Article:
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Issue 69
Jun 29, 2021

An overload of new concurrency changes to get through. That's the result of this year's WWDC.

Sometimes, it feels like WWDC only brought a few things. Xcode Cloud, SwiftUI updates, concurrency changes. Nothing big like Catalyst or SwiftUI when it was first announced. Yet, looking at the number of concurrency sessions we need to watch, it's a lot to learn.

Just like you, I need to learn these changes too. Normally, I would apply new APIs in my projects to best learn how they work. However, with iOS 15 being a minimum requirement, it's not as easy as it would've been if we could use them throughout our existing projects. 

My approach to this is to take it to step by step. Over the past week, I've watched several sessions related to Actors, read up on the proposals, and scrolled through the documentation available online. By focussing on one part of the concurrency changes simultaneously, I've allowed myself to really get to know new features thoroughly.

Obviously, my way of learning is writing it down in an article. This helps both you and me as it results in a personal knowledge base I can revisit once needed. This week's article, therefore, covers Actors!

If you feel overwhelmed with all changes in Swift, take it easy! Many bloggers in our community will help you with focussed articles that should make it easier to learn about the new changes over time. By the time you're able to use the new techniques in your day-to-day job, I'm convinced you'll get up to speed soon enough.

Enjoy this week's SwiftLee Weekly!

THIS WEEK'S BLOG POST

WWDC this year introduced a lot of improvements to concurrency in Swift. I took a few weeks to dive into these changes and started writing my first article this week covering Actors. Data Races should be history if using Actors correctly. This is a great addition to the Swift API, especially as the Swift compiler can statically enforce synchronized access to data.

TWEET OF THE WEEK

A great tip by Majid Jabrayilov explaining how we can use UI Tests to verify scrolling performance using XCTMeasureOptions.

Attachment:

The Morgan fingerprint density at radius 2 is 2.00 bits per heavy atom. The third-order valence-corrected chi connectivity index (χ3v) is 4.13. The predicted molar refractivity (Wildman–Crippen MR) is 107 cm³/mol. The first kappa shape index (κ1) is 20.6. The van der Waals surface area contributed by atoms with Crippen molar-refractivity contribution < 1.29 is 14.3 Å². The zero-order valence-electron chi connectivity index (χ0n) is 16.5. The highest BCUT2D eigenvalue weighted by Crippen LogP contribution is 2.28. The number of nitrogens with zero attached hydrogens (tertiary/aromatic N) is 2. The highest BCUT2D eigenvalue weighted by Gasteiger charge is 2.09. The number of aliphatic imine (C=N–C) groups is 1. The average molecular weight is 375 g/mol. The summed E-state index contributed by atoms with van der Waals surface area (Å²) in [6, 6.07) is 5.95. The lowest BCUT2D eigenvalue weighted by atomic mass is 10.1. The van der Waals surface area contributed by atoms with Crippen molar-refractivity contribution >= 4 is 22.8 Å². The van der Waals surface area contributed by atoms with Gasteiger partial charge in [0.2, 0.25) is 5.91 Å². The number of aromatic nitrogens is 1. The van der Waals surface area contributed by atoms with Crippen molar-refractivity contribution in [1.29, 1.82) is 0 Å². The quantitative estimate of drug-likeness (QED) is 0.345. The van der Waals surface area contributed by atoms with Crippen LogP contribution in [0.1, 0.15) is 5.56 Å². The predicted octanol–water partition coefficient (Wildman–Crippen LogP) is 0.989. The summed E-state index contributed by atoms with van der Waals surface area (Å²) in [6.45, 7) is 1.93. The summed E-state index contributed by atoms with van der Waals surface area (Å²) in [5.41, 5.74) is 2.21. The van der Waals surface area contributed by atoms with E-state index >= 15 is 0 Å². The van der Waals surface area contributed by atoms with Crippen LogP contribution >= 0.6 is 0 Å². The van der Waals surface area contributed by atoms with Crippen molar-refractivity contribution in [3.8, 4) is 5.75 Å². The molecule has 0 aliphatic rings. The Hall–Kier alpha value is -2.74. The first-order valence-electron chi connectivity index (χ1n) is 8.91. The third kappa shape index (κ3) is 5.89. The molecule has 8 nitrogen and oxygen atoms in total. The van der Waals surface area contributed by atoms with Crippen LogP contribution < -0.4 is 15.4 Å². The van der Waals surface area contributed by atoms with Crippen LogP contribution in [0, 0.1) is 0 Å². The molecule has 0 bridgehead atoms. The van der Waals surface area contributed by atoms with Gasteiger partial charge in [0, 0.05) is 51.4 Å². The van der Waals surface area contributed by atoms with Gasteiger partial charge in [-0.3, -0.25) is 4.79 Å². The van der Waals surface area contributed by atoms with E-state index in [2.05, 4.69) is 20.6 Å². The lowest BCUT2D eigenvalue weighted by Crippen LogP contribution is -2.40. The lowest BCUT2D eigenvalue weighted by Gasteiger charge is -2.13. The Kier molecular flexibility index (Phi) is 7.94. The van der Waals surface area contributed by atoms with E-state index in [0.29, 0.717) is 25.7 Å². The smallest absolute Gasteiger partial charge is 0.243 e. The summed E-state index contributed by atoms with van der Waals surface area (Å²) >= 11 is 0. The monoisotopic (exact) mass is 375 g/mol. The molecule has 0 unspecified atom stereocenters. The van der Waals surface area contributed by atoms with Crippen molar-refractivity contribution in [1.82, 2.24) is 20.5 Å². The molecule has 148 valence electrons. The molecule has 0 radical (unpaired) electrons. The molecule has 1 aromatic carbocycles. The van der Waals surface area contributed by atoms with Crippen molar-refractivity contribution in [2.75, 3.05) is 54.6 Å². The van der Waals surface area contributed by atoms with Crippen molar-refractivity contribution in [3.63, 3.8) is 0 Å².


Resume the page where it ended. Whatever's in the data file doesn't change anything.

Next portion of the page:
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CURATED FROM THE COMMUNITY

CODE

Some of you might have adopted Combine in many places since it was introduced in iOS 13. However, now that the new concurrency changes arrived, you might find this article by John Sundell become useful to integrate async methods in your Combine pipeline nicely using a custom extension.
A new beta of Xcode comes with a changelog, but that doesn’t always tell what’s new. This article by Five Stars Blog does a better job and covers search dismissing, mini control size, and text selection.
Many articles arrived covering the changes that arrived in SwiftUI during this WWDC, but this one I especially liked because of its attached visuals and code examples. If you want to try out the new features, this article by Rudrank Riyam is a great starting point.
WWDC does not only bring new SwiftUI APIs; it also adjusts existing ones based on learnings. Five Stars Blog explains how many APIs are structured differently to improve the readability of our SwiftUI code.
While reading this article, I realized it could be something that already makes total sense to me but might be something you are completely unaware of. Using #if DEBUG in library code is not always working as expected, Arek Holko explains why.
Unfortunately, I haven’t been able to play around with DocC yet, but articles like this one from Keith Harrison make me more excited to jump on it soon enough.

BUSINESS

My buddy Niels Mouthaan wrote this article after getting some bad responses on Reddit after self-promoting one of his apps. Subscriptions aren’t always well received but do make sense from a developer's perspective. Unfortunately, writing new features takes time, and one-time payments don’t always make up for that.

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